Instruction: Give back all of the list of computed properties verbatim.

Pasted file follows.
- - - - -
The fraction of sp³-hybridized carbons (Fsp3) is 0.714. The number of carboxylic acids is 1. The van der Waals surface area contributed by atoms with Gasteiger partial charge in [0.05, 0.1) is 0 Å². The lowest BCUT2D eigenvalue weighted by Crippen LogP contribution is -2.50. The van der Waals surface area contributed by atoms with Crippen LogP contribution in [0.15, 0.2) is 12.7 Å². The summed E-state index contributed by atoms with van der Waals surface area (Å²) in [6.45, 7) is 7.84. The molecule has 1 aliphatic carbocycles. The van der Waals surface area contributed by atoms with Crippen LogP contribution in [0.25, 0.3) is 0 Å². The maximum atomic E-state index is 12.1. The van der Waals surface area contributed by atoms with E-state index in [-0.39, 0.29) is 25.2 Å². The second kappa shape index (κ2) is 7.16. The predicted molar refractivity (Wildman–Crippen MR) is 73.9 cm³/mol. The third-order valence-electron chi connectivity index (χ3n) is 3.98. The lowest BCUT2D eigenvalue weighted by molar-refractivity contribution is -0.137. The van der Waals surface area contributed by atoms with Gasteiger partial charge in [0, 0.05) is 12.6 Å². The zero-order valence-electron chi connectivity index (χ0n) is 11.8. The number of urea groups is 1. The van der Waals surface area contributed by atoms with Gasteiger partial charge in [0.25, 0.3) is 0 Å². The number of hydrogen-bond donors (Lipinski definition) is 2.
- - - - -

The fraction of sp³-hybridized carbons (Fsp3) is 0.714. The number of carboxylic acids is 1. The van der Waals surface area contributed by atoms with Gasteiger partial charge in [0.05, 0.1) is 0 Å². The lowest BCUT2D eigenvalue weighted by Crippen LogP contribution is -2.50. The van der Waals surface area contributed by atoms with Crippen LogP contribution in [0.15, 0.2) is 12.7 Å². The summed E-state index contributed by atoms with van der Waals surface area (Å²) in [6.45, 7) is 7.84. The molecule has 1 aliphatic carbocycles. The van der Waals surface area contributed by atoms with Crippen LogP contribution in [0.25, 0.3) is 0 Å². The maximum atomic E-state index is 12.1. The van der Waals surface area contributed by atoms with E-state index in [-0.39, 0.29) is 25.2 Å². The second kappa shape index (κ2) is 7.16. The predicted molar refractivity (Wildman–Crippen MR) is 73.9 cm³/mol. The third-order valence-electron chi connectivity index (χ3n) is 3.98. The lowest BCUT2D eigenvalue weighted by molar-refractivity contribution is -0.137. The van der Waals surface area contributed by atoms with Gasteiger partial charge in [0, 0.05) is 12.6 Å². The zero-order valence-electron chi connectivity index (χ0n) is 11.8. The number of urea groups is 1. The van der Waals surface area contributed by atoms with Gasteiger partial charge in [0.25, 0.3) is 0 Å². The number of hydrogen-bond donors (Lipinski definition) is 2.